Unlike many other paranormal romances, Lady Moonlight works as both a fantasy and a romance, because the faeries are integral to the plot. Unfortunately, the main characters don’t get to interact often enough. Though there is no big separation, there are many shorter ones. Also, the stubborn behavior of the heroine nearly spoiled the story. All in all, this is a mixed bag.
In 1899, Aisling Ahearn makes a deal with a leprechaun to escape an unwanted marriage to Ambros O’Hara. But the deal proves costly. If Aisling doesn’t find her true love within a century, she will be forced to marry the leprechaun. There are two main obstacles: Aisling appears to human eyes as a white mare, except during the full moon, and when she learns that her true love must be an O’Hara, Aisling refuses to consider the idea.
In 1982, a lonely American teenager named Con Sloan is visiting his grandfather at O’Hara House. The only bright spot in his visit comes when he meets Aisling. He sees her twice before going home. A few years later, Con returns to Ireland and meets Aisling again. On Con’s last day in Ireland, they share a long, sweet love scene. Yet when Aisling finds out he’s an O’Hara, she rejects him. It is a long time before Con returns to Ireland. Will Aisling be able to accept him as her true love in time?
Both Aisling and Con have endured childhoods with distant parents. Con has come to hate horses because his parents spent all their time with horses, neglecting him. Con’s relatives were disappointed in him because he didn’t like horses, even though he was hugely successful in his field. In fact, it seemed that everybody in the family hated, misunderstood, or neglected Con. The novel would have been more believable if at least some family members had been understanding. Still, we do see Con grow, while Aisling seemed too prone to stamp her foot and insist that she hated the O’Haras. But the relationship between Con and Aisling did grow at a natural pace, consistent with the awkwardness of young love.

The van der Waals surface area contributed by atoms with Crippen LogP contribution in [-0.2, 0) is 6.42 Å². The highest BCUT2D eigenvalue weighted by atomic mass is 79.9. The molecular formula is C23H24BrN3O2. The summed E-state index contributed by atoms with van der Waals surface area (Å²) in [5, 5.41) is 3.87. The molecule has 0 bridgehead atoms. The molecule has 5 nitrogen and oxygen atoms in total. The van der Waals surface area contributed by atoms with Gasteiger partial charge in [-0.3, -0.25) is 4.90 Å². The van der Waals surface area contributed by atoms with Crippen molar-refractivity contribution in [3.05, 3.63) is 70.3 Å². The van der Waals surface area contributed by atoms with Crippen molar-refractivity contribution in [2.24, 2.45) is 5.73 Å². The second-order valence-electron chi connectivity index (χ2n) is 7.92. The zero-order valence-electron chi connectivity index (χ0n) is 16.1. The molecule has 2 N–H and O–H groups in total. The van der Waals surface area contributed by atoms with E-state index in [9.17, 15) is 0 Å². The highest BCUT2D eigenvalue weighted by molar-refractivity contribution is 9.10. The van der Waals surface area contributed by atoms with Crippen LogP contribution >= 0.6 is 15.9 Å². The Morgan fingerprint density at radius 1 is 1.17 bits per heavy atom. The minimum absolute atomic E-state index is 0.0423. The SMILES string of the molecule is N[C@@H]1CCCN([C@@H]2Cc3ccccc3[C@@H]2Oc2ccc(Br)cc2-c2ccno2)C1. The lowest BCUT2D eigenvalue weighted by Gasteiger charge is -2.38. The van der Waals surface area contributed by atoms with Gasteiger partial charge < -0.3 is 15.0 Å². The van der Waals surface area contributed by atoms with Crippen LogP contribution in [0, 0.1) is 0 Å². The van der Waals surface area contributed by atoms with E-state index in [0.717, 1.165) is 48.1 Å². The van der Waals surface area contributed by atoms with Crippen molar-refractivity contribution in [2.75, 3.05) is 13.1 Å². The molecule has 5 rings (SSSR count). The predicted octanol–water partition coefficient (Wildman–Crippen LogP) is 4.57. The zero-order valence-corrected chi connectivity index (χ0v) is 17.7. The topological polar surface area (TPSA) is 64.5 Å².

The realm of the faeries was true to folklore. The faeries were shallow, selfish creatures who lived only for the present. Some readers will be put off by their silly, and often cruel, behavior. They saw nothing wrong with laughing at someone’s embarrassment, yet they forbade tears because they wanted only happiness. Aisling was an outcast among them because she had a conscience.
When I started this novel, I thought I’d be confused by the timelines. The novel has scenes taking place in 1899, in the 1980s, and in 1999, as well as scenes taking place in the faerie realm. Luckily, the author has a good handle on viewpoint, and she keeps the focus on the main characters. The viewpoint rarely shifts during a scene, except during the love scenes.
Now for a nit-pick. Con’s business partner is referred to simply as McKeogh in the prologue and during Con’s last trip to Ireland. It takes a long time before we learn that McKeogh is a woman. This confusion didn’t add anything to the story.
If you like Irish folklore and can put up with limited interaction between the main characters, you’ll probably enjoy this novel. I would have liked it a lot more if Aisling hadn’t been so stubborn about the O’Haras. After treating her so gently when they made love, Con deserved better than to be spurned by her. Also, though the author obviously knows horses, the horse element wasn’t as strong as I had hoped. (If you want a horse story with a great twist, look for Doranna Durgin’s fantasy novel, Dun Lady’s Jess.)